Cattle Fever Tick Detection by Near Infra-Red Spectroscopy (NIRS) Analysis of Bovine Feces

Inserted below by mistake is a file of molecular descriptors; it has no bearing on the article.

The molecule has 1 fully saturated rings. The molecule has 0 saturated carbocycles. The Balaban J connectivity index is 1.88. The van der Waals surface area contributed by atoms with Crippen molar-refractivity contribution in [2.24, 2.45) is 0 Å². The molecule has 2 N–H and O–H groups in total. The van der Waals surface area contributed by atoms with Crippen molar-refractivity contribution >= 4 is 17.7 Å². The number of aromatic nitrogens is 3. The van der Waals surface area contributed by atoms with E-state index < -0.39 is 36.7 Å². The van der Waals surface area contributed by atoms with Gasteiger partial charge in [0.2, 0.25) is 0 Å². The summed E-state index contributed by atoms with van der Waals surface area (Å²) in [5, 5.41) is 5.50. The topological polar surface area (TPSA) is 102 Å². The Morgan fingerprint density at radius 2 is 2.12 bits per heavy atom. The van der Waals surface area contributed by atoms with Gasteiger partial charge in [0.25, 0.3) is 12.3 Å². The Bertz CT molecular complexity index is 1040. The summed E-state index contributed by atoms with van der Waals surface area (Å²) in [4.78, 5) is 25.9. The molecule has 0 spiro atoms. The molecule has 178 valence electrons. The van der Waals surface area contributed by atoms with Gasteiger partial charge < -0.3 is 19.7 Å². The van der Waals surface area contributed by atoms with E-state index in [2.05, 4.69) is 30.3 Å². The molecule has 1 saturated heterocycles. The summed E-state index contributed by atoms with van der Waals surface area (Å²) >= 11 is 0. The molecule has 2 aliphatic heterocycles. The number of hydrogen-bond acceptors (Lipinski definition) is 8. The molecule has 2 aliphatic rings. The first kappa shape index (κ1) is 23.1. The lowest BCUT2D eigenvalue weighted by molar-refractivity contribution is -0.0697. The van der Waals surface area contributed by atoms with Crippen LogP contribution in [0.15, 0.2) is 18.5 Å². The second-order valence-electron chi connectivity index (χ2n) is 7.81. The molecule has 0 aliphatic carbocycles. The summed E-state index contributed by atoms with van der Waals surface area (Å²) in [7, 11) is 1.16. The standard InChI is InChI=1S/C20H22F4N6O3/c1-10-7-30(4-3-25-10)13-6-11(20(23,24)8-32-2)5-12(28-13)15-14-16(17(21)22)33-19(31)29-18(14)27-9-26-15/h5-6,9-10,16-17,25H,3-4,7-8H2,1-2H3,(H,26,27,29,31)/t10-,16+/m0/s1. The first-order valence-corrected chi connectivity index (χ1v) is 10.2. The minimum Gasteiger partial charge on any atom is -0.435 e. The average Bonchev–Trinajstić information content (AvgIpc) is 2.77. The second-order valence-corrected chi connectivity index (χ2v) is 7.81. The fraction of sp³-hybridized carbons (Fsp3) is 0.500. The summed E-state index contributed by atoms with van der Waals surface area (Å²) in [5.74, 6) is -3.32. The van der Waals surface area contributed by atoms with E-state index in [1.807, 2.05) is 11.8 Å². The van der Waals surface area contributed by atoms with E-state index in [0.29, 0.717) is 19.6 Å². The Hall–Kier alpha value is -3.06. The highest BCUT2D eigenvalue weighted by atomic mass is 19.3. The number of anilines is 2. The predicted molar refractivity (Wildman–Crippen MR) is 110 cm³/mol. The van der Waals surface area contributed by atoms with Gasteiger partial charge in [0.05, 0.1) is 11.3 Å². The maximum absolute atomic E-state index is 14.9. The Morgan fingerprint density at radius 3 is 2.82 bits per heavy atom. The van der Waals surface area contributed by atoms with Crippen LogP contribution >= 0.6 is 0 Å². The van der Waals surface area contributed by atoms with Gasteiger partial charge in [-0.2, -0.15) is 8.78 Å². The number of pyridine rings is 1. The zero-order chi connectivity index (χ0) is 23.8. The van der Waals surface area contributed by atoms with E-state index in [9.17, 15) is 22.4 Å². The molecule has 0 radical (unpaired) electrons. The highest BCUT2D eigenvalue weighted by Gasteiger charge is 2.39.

Obtain daily fecal samples from up to 16 head of cattle; place preconditioned animals tested for internal parasites and testing negative for Babesia species on commercial ration. Collect fecal samples from each animal for 14 days, at which time 8 animals will be infested with Rhipicephalus (Boophilus) microplus. Monitor and record phases of infestation and daily counts of engorged female ticks per animal. Collect fecal samples from each animal (8 infested and 8 non-infested) from day 15 to 45 (tick infestation period), and from day 46 to 60 (recovery phase). Freeze and ship fecal samples to collaborator. Thaw, dry, and mil to 2-mm particle size a portion of the samples, before subjecting to NIRS on a Foss 6500 scanning monochrometer in the 1100-2498 nm range. (Obj. 1) Group Spectra by animal, treatment, and experimental period by date associated with tick feeding phase and yield of engorged ticks and assess differences in magnitude response (Pre-infestation, acute vs chronic phase infestation, and recovery). Organize Spectral data to assess whether a time-lag effect of 1-, 2-, 3-, or 4-days by tick feeding phase improves model fit. Analyze Spectral data using The Unscrambler(R)-X Version 10.3, a chemometric system designed for advanced multivariate analysis of spectral data. Conduct Spectral analysis in collaboration with Range Extension Specialist from the University of Arizona. Benchmark the earliest NIRS detection of tick infestation (Obj. 2) using cluster analysis of NIRS spectra at 3-day intervals beginning with the first-to-third day of infestation and progressing in a stepwise progression through day 60 to determine how soon statistically significant separation between infested and non-infested animals can be detected, and how far into the recovery phase the separation disappears. Assess impact of fecal sample age on NIRS spectral analysis (Obj. 3) by sequentially sampling from approximately 9 kg (20 lbs) of feces collected from tick-infested and non-infested animals on a single day in each of the pre-infestation, acute tick phase, chronic tick phase, and recovery phase. Freeze and ship bulk fecal samples to collaborator. Thaw and Homogenize samples by treatment group and phase, make into 10 "pies" (2" thick x 8" diameter), set in an outdoor environment protected from flies and other insects, and record temperature and humidity on Hobo environmental data loggers. Sample each "pie" daily (1/12 wedge/day) for 12 days. Prepare each sample wedge as above and optically scan and analyze to determine whether there is deterioration in sample quality. Use data to establish viability of NIRS data from aged fecal samples and design standard protocols for collections from paddocks, pastures, trucks or trailers, as may be applied to their forensic interpretations in tick surveillance. Include findings from this project in meta-analyses of more than 16 other data sets that include fNIRS data analyses for infestations of 5 other tick species under laboratory and field conditions to assess the detection of tick-infested cattle and its application in regulatory and IPM programs.